University of Southern California Creates a Diversity Report Card on the Entertainment Industry

usclogoThe Annenberg School for Communication and Journalism at the University of Southern California in Los Angeles announced that it will conduct an annual survey and grade Hollywood entertainment companies on their diversity efforts. The Comprehensive Analysis and Report on Diversity (CARD) will offer a report card on how well major entertainment companies are doing in fostering diversity in hiring, casting, and content.

The report card will examine content diversity in areas such as gender, race/ethnicity, LGBT representation, etc. The effort will also include an award program honoring those in the industry who have fostered greater diversity.

Professor Stacy Smith, who leads the Media, Diversity, & Social Change project at the university, stated that “in 2013, there were 17 films among the top 100 grossing movies that featured not one Black or African-American speaking character. Across 600 popular films between 2007 and 2013, just two were directed by black women. Clearly, not one group or one company is solely responsible for the lack of diversity on screen or behind the camera. We need a broader look at who is doing well and who needs to step up their game.”

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6 COMMENTS

  1. Another example of redundant scholarship because anyone with an inkling of a brain can clearly see the lack of Black Americans within the entertainment industry. What this study should have examined is the entertainment decision makers and their rational for treating Black American actors disparately. For those who dissent, I would suggest that you read the book titled “An Empire of Their Own: How the Jews Invented Hollywood”(Gabler, 1989) to further understand my point.

    More important, I would suggest Dr. Smith along with the Annenberg School of Communication and Journalism conduct a robust study on USC and lack of diversity as it specifically pertains to its pathetic 5 percent student enrollment of Black American students. Further Dr. Smith why don’t you write an “Open Letter” to all Hollywood decisions makers about your findings under the guise of proactive scholarship and see if it will impact their actor selection for the “Big Screen”.

    • Michael: What you have stated is true in reference to the bogus report. This report by Dr. Smith reflects the price that Africans in the Diaspora have to pay for integration.
      Dr. Smith won’t write a letter to the Hollywood decision makers about his findings because he is all about maintenance of the status quo.

  2. I just don’t see how this report will bring about any real changes. Businesses know if they are diversified or not. Those who are probably won’t bother to complete the survey, and those who are not, will remain so just because they can! Folks, we don’t really need a study, survey or report on this one.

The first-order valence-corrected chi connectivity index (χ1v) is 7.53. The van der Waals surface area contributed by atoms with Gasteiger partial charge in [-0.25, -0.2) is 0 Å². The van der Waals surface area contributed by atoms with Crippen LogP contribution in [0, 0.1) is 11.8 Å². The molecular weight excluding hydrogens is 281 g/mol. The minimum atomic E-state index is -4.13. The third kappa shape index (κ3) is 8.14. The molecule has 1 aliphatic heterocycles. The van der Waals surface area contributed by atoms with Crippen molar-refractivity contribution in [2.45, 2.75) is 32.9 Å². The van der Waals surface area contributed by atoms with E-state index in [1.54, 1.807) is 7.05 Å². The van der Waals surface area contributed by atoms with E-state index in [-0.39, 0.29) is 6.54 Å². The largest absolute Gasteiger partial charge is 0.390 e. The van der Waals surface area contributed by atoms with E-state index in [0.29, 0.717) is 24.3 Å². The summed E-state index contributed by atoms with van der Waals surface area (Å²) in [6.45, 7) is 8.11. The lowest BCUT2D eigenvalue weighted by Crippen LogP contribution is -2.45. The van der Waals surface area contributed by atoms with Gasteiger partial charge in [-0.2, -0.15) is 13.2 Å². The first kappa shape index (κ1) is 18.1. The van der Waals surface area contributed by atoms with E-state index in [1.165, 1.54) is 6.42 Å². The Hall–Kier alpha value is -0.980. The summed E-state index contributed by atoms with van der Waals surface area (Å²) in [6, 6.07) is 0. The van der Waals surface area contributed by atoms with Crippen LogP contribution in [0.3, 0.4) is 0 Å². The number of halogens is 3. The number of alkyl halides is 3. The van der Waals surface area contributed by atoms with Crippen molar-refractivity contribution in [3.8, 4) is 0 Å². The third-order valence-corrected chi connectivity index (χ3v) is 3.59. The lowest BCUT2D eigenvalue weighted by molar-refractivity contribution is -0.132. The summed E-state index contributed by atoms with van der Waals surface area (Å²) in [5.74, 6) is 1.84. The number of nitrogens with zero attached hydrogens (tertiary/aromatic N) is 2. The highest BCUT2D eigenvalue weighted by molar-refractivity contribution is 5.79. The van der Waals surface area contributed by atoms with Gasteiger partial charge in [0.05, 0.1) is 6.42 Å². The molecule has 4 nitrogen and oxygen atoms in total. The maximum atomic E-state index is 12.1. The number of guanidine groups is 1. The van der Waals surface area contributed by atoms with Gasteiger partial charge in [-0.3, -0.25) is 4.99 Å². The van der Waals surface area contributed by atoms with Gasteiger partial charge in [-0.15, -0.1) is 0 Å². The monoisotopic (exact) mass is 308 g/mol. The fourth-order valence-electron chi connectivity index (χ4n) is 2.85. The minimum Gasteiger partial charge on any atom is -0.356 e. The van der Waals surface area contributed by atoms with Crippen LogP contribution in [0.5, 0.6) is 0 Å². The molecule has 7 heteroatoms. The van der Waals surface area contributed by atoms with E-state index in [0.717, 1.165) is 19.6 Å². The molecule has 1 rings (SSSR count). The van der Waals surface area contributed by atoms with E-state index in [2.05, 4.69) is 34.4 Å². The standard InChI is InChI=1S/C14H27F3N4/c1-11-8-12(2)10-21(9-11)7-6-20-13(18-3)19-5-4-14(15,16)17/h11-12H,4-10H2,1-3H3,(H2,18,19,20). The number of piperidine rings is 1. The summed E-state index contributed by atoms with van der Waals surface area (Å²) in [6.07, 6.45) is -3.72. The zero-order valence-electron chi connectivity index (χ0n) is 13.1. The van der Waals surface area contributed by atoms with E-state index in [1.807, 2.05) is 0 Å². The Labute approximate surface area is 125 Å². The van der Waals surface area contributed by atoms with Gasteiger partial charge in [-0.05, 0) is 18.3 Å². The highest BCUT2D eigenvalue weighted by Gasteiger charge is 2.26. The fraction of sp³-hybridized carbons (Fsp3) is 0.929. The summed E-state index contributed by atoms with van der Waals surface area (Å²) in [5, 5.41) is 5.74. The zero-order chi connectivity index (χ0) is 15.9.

3. Agree. This is very much “fluff”. BTW…NOT an issue with LGBT in Hollywood…so WHY include. Waters down diversity, which are crumbs anyway, even more.

  4. Imagine the arrogance of:
    a. those who say “no need” know and/or can envision the extent of the landscape that can/could benefit from the finite data that the survey will generate;
    b. those who can only imagine ‘survey’ as a mechanism as opposed to a verb (and they r arrogant because?)

    Congrats to Dr. Smith and the MD&SC project for preparing to generate data, juxtaposed with the actual ‘N’ of the populations who actually constitute these United States, and quantify these disparities!!!! BTW: Diversity begins with specificity, detail and data, then the move to what folk have in common. Respect for uniqueness precedes, celebration of commonalities.

    • Re: Bev;

      It’s quite obvious that you have grossly misinterpreted the gist of the previous comments. In my view, this occurs when you’re intricately linked to the establishment or established order. I would suggest that you revisit your definition on “diversity” because it’s narrow in scope. Have you ever heard of “diversity of ideals” or “ideological diversity”? Please spare us with the rudimentary statistics barb. As a result, the obvious entertainment problem (along with many others) will continue to be ongoing.

      Many of these so-called Black scholars situated at these HWCUs (Historically White Colleges and Universities) are more concerned about being “accepted” by their White, Asian, and Latino colleagues as compared to producing a body of academic work will qualitatively and quantitatively challenge the status quo. Last point, let’s see how the Hollywood decision makers respond when you tell them about the importance of “Respect for uniqueness [sic] and celebration of commonalities”. I would venture in saying that your entire commentary is analogous to neoliberalism and political correctness at its finest.

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